During 1999 and into 2000, Bank of America was plagued with integration problems which forced it to post lower than anticipated revenue growth, net income, and earnings. The company cited credit problems and bad loans as culprits in its lackluster financial performance. As such, Bank of America began to restructure in order to streamline operations. Nearly 10,000 jobs were cut, mostly in middle management. The firm also began to refocus on customer service.
McColl retired in April 2001 and left Kenneth D. Lewis to take over as chairman and CEO. Under new leadership, Bank of America turned its efforts to independent growth, which had taken a back seat to deal-making activity for years. “Our priority is organic growth. Our strategy is to deepen, to expand relationships … and to focus on quality of service,” claimed Bank of America’s chief financial officer James Hance in a 2001 American Banker article. The company also went to work on its brand image, increasing its 2002 advertising budget to $145 million—an increase of 50 percent over the previous year.
When the dust settled around the BankAmerica-Nations-Bank deal, the new Bank of America stood as the third largest bank in the U.S. and the thirteenth-largest U.S. corporation. Many analysts argued the firm had yet to reach the potential created by the 1998 merger and looked to Lewis to implement strategies that would secure increased earnings and positive financial results. While Bank of America appeared to be well positioned for success amid the turbulent and ever-changing banking industry, its ability to integrate the purchases of the 1990s remained key in securing future profits.
American Financial Service Group, Inc.; BA Merchant Services, Inc.; BA Mortgage, LLC; Banc of America Advisors, Inc.; Banc of America Business Finance Corporation; Banc of America Capital Management, Inc.; Banc of America Commercial Corporation; Banc of America E-Commerce Holdings, Inc.; Banc of America Investment Services, Inc.; Banc of America Securities LLC; Bank of America Capital Corporation; Bank of America (Asia) Limited (Hong Kong); Bank of America (Polska) S.A.; Bank of America Brasil Holdings Ltda.; Bank of America Canada; Bank of America International Limited (UK); Bank of America, S.A. (Spain); BankAmerica Acceptance Corp.; Barnett Bank Premises Company–Brickell; Boatmen’s Financial Services, Inc.; C&S Premises, Inc. CSF Holdings, Inc.; Fleetwood Credit Corp.; NationsBanc Charlotte Center, Inc.; NationsBank Trust Company of New York; NCNB Corporate Services, Inc.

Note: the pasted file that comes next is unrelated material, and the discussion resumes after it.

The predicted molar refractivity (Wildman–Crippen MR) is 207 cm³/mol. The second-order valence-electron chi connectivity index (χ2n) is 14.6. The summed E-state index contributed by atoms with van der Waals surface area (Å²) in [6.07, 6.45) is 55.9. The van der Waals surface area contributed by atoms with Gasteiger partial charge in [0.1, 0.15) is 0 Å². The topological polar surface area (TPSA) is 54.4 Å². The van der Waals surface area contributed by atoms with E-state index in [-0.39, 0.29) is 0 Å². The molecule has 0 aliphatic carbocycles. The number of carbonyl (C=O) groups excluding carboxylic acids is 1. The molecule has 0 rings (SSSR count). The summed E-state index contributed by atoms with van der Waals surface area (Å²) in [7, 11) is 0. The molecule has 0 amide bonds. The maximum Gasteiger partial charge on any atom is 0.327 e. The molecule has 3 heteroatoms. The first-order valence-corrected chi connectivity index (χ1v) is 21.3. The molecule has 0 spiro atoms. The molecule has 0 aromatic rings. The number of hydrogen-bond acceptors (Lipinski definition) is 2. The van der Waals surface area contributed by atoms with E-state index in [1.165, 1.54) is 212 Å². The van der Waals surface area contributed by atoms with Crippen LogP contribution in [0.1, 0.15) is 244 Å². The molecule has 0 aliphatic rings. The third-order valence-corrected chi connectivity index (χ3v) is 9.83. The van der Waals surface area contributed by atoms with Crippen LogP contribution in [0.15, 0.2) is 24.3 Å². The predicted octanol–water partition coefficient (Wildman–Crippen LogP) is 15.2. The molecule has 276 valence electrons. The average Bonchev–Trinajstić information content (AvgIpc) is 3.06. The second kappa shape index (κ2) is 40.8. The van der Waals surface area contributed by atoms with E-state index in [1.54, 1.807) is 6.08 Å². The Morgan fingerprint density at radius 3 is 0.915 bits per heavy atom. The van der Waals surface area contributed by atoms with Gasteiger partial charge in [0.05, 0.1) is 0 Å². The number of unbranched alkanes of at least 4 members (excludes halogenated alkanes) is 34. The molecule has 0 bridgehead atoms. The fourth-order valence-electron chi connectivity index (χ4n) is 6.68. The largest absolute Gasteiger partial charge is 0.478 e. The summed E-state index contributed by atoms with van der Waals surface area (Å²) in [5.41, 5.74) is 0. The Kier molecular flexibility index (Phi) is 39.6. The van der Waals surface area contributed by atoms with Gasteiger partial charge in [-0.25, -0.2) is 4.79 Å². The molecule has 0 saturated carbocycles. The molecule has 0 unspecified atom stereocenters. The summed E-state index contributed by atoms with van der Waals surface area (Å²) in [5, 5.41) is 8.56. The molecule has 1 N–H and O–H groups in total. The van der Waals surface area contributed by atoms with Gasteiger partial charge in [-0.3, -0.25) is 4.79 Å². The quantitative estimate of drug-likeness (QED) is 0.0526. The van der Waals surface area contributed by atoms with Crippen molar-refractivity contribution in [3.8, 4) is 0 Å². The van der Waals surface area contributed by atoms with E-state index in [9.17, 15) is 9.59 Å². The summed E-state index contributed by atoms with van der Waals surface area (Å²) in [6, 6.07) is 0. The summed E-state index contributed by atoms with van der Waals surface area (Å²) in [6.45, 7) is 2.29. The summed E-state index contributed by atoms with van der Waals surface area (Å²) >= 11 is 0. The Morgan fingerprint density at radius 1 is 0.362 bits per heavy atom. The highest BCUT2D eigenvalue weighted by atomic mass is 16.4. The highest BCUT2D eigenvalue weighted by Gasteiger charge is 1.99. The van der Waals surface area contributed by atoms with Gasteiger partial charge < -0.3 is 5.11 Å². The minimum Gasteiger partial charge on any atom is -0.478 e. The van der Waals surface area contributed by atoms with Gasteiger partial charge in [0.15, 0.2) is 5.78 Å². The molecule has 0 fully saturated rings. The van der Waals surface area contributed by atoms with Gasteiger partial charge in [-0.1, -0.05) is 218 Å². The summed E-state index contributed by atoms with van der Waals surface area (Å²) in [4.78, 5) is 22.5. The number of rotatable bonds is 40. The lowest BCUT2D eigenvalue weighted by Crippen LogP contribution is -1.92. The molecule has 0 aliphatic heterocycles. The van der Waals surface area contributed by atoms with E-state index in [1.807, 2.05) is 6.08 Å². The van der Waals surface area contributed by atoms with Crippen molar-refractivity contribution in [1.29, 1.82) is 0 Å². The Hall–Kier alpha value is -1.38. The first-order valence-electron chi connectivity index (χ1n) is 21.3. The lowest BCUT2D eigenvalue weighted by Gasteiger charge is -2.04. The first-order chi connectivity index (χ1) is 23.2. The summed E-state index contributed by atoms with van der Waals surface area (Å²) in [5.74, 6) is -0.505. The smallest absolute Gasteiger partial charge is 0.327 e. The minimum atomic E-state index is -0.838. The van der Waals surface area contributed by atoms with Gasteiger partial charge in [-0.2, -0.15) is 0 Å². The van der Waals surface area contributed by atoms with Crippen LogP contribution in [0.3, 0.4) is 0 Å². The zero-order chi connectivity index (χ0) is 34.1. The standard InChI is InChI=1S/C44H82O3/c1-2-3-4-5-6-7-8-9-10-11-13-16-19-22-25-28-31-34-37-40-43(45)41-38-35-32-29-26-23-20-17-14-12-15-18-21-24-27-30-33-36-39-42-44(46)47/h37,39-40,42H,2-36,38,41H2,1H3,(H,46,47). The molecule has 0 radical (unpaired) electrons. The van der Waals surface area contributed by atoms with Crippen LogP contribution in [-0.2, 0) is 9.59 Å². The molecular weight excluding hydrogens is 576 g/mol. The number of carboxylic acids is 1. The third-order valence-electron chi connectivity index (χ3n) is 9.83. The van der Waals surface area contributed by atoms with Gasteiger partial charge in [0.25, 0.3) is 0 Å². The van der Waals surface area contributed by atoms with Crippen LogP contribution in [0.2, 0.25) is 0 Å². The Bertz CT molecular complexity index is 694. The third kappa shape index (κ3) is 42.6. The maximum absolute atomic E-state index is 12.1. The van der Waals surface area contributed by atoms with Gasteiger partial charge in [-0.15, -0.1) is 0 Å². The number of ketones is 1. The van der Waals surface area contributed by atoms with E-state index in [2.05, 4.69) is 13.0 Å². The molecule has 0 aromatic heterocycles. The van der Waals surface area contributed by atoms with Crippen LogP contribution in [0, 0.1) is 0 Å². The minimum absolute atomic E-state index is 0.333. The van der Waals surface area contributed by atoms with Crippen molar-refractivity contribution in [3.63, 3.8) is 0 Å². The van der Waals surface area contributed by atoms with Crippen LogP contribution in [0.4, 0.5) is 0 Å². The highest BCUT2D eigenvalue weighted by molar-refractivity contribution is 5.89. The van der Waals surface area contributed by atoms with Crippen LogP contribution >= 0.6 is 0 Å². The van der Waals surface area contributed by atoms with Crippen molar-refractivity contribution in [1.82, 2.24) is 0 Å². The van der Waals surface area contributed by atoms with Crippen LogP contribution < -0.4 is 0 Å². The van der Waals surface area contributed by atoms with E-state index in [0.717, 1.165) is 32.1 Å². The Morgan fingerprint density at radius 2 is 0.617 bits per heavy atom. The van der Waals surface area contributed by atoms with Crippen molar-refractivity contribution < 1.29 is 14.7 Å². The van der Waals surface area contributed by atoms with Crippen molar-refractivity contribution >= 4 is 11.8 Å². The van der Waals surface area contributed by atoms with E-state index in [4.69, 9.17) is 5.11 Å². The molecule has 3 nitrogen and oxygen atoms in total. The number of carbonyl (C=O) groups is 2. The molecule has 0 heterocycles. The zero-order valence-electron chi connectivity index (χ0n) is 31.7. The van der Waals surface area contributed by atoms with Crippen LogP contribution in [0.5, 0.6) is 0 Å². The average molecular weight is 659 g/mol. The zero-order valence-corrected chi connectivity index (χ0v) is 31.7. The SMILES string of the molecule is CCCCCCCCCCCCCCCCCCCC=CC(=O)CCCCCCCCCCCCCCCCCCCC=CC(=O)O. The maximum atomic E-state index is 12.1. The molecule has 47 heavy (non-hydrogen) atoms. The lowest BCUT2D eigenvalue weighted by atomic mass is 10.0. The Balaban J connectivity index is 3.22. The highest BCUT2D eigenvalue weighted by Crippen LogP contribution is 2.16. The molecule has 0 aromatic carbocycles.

Citigroup Inc.; J.P. Morgan Chase & Co.; Wachovia Corp.
“BankAmerica Corp.,” Wall Street Journal, February 4, 1993, p. B6.
BankAmerica Environmental Progress Report, BankAmerica Corporation, 1992.
Bank of America Milestones, 1989–93.
Boraks, David, “B of A, Its Deals Done, Turns Attention to Brand-Building,” American Banker, August 13, 2001, p. 1.
Brooks, Rick, and Martha Brannigan, “Coulter Quits BankAmerica President Post,” Wall Street Journal, October 21, 1998, p. A3.
Calvey, Mark, “Executive of the Year: BankAmerica CEO Develops Power Within,” San Francisco Business Times, January 9, 1998, p. 1.
——, “NationsBank Takes Command,” San Francisco Business Times, April 17, 1998, p. 1.
Covington, Howard E., and Marion A. Ellis, The Story of NationsBank: Changing the Face of American Banking, Chapel Hill: The University of North Carolina Press, 1993.
Haber, Carol, “Robertson Deal Latest in Bank Moves on Wall St.,” Electronic News, June 16, 1997, p. 64.
Hector, Gary, Breaking the Bank: The Decline of BankAmerica, Boston: Little, Brown, 1988.
James, Marquis, and James, Bessie R., Biography of a Bank: The Story of Bank of America, N.T. & SA., New York: Harper, 1954.
Manning, Margie, “McColl Scales New Heights with Boatmen’s Buy,” St. Louis Business Journal, January 6, 1997, p. 1.
“The Megamergers of 1998: At B of A, Dealmaking Gives Way to Discipline,” American Banker, October 25, 2001, p. 1.
“NationsBank-BankAmerica—A Coast-to-Coast Pioneer,” American Banker, April 14, 1998, p. 1.
“NationsBank to Pay $15.5B for Florida’s Barnett,” The Financial Post, August 30, 1997, p. 9.
“New BankAmerica Debuts,” BankAmerican, April 22, 1992, p. 1.
Nicolova, Rossita, “Birth of National Giant Bank of America Announced,” The Kansas City Business Journal, October 2,1998, p. 5.
Stewart, Thomas A., “Where the Money Is,” Fortune, September 3, 2001, p. 153.
Zuckerman, Sam, “B of A Adopting SecPac’s Orphan NonBank Units,” American Banker, April 6, 1993, p. 1.
—Wendy Johnson Bilas
—updates: Dorothy Kroll and Christina M. Stansell
"Bank of America Corporation." International Directory of Company Histories. 2002. Encyclopedia.com. (May 29, 2016). http://www.encyclopedia.com/doc/1G2-2845000020.html
"Bank of America Corporation." International Directory of Company Histories. 2002. Retrieved May 29, 2016 from Encyclopedia.com: http://www.encyclopedia.com/doc/1G2-2845000020.html